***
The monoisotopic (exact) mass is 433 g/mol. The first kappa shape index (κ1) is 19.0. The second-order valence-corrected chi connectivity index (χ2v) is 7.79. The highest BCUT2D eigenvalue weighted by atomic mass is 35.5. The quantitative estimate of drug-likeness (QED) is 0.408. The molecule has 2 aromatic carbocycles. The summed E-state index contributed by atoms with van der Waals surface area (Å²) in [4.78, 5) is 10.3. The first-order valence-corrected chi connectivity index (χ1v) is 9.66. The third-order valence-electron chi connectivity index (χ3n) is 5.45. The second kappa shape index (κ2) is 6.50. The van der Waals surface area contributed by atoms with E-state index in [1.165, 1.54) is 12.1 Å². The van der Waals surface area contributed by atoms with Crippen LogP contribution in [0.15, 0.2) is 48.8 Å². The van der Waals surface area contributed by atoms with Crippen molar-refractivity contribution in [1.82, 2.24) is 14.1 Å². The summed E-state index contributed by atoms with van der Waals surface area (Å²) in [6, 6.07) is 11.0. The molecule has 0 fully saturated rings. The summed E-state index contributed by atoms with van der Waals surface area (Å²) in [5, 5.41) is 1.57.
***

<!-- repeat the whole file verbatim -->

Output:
The monoisotopic (exact) mass is 433 g/mol. The first kappa shape index (κ1) is 19.0. The second-order valence-corrected chi connectivity index (χ2v) is 7.79. The highest BCUT2D eigenvalue weighted by atomic mass is 35.5. The quantitative estimate of drug-likeness (QED) is 0.408. The molecule has 2 aromatic carbocycles. The summed E-state index contributed by atoms with van der Waals surface area (Å²) in [4.78, 5) is 10.3. The first-order valence-corrected chi connectivity index (χ1v) is 9.66. The third-order valence-electron chi connectivity index (χ3n) is 5.45. The second kappa shape index (κ2) is 6.50. The van der Waals surface area contributed by atoms with E-state index in [1.165, 1.54) is 12.1 Å². The van der Waals surface area contributed by atoms with Crippen LogP contribution in [0.15, 0.2) is 48.8 Å². The van der Waals surface area contributed by atoms with Crippen molar-refractivity contribution in [1.82, 2.24) is 14.1 Å². The summed E-state index contributed by atoms with van der Waals surface area (Å²) in [6, 6.07) is 11.0. The molecule has 0 fully saturated rings. The summed E-state index contributed by atoms with van der Waals surface area (Å²) in [5, 5.41) is 1.57.